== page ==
Just like ‘The Good Life’

Over the last few days I’ve been doing food related sort of ‘gardening’ activities. What exactly does that mean?

Well so far its involved visits to three garden centres, some internet surfing, the purchase of about 10 packets of seeds and one rather nice terracotta pot, oh and a little bit of time actually in the garden. All this because some nice mild sunny weather and those daffodil shoots and tree buds I mentioned in my last post mean I just can’t help but start thinking about what herbs and vegetables to attempt to grow this year.

Last year we had a glut of very green tomatoes and a handful of red ones (just yummy) and we were still getting tomatoes ripening in late October. This wasn’t some special strain we’d tried but the summer weather, which never really got hot or warm enough for the tomatoes to ripen – made great chutney though.

This year there will be more tomatoes and we’re trying 
courgettes (yellow ones – how trendy!) and beans (I wanted the lovely striped red borlotti ones but couldn’t find any organic seed so had to settle for green). All to be grown from seed; credit crunch times call for cost cutting measures – a packet of seeds costs the same or less than little plants.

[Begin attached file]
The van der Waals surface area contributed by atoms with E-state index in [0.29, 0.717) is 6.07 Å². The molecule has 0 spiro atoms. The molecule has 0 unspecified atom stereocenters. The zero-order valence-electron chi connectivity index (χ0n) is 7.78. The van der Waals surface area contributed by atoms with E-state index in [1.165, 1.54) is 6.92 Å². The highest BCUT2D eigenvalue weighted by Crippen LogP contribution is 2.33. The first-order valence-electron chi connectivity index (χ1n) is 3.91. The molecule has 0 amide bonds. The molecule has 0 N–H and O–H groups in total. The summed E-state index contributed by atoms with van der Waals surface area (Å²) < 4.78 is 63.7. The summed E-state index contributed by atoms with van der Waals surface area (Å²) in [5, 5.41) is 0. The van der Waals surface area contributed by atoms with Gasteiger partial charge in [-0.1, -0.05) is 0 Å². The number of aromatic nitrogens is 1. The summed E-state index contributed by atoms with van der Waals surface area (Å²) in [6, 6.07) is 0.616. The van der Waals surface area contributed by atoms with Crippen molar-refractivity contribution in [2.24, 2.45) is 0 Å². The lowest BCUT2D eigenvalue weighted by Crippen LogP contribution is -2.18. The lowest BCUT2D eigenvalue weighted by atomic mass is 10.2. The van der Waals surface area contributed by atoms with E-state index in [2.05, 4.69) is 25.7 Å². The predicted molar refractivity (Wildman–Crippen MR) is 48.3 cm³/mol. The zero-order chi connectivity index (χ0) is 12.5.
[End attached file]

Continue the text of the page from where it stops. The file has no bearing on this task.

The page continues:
As well as the vegetables its time to replant the herb section of the garden. We’ve had rosemary, chives, sage and oregano for a long time but none of them do quite as well as we’d like so this year we (or rather my husband) are moving the herb bed to a slightly sunnier location; and anyway the birds that perch in the neighbours giant eucalyptus tree that partly shades the bed do untold damage to the herb plants rendering them pretty useless for cooking with. A new spot is being prepared with some good compost added (home made of course – there’s nothing as good as a bit of composting to make you come over all Richard Briars and Felicity Kendall) and the oregano and chives transplanted. The rest will be new plantings of parsley, coriander, sage and rosemary – again from seeds. 

So while the digging takes place I’ll be designing a giant spreadsheet of what seeds need to be planted when and the dates we might expect to be able to pick delicious home grown veg and herbs – or perhaps make another huge chutney batch!

And I haven’t even told you about the terracotta pot yet ?